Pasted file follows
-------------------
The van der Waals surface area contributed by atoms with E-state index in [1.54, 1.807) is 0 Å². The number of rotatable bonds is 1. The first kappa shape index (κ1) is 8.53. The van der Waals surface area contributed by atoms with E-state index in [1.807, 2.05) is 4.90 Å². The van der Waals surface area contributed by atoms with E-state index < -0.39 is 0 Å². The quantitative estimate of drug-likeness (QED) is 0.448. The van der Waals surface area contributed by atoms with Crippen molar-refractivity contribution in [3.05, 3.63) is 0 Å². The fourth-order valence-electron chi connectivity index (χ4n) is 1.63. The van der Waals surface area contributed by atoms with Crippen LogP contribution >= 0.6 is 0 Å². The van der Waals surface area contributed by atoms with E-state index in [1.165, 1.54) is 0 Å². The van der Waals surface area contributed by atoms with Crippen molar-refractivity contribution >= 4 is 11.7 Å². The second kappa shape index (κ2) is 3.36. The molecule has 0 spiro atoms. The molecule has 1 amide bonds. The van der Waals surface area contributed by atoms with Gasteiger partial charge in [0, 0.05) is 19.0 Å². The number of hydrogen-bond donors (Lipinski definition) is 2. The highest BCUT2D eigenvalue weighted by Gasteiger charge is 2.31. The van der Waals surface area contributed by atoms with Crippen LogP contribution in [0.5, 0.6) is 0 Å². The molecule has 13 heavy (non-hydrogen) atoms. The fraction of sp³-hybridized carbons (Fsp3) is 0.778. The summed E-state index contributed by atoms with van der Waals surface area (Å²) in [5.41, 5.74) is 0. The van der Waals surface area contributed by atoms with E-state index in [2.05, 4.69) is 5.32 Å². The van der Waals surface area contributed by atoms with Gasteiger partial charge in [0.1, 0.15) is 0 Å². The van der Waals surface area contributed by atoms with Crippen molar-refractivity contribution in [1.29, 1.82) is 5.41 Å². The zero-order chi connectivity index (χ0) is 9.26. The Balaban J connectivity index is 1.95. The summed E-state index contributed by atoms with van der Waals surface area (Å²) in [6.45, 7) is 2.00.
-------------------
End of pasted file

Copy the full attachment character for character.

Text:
The van der Waals surface area contributed by atoms with E-state index in [1.54, 1.807) is 0 Å². The number of rotatable bonds is 1. The first kappa shape index (κ1) is 8.53. The van der Waals surface area contributed by atoms with E-state index in [1.807, 2.05) is 4.90 Å². The van der Waals surface area contributed by atoms with E-state index < -0.39 is 0 Å². The quantitative estimate of drug-likeness (QED) is 0.448. The van der Waals surface area contributed by atoms with Crippen molar-refractivity contribution in [3.05, 3.63) is 0 Å². The fourth-order valence-electron chi connectivity index (χ4n) is 1.63. The van der Waals surface area contributed by atoms with Crippen LogP contribution >= 0.6 is 0 Å². The van der Waals surface area contributed by atoms with E-state index in [1.165, 1.54) is 0 Å². The van der Waals surface area contributed by atoms with Crippen molar-refractivity contribution >= 4 is 11.7 Å². The second kappa shape index (κ2) is 3.36. The molecule has 0 spiro atoms. The molecule has 1 amide bonds. The van der Waals surface area contributed by atoms with Gasteiger partial charge in [0, 0.05) is 19.0 Å². The number of hydrogen-bond donors (Lipinski definition) is 2. The highest BCUT2D eigenvalue weighted by Gasteiger charge is 2.31. The van der Waals surface area contributed by atoms with Crippen LogP contribution in [0.5, 0.6) is 0 Å². The molecule has 13 heavy (non-hydrogen) atoms. The fraction of sp³-hybridized carbons (Fsp3) is 0.778. The summed E-state index contributed by atoms with van der Waals surface area (Å²) in [5.41, 5.74) is 0. The van der Waals surface area contributed by atoms with E-state index in [2.05, 4.69) is 5.32 Å². The van der Waals surface area contributed by atoms with Gasteiger partial charge in [0.1, 0.15) is 0 Å². The van der Waals surface area contributed by atoms with Crippen molar-refractivity contribution in [1.29, 1.82) is 5.41 Å². The zero-order chi connectivity index (χ0) is 9.26. The Balaban J connectivity index is 1.95. The summed E-state index contributed by atoms with van der Waals surface area (Å²) in [6.45, 7) is 2.00.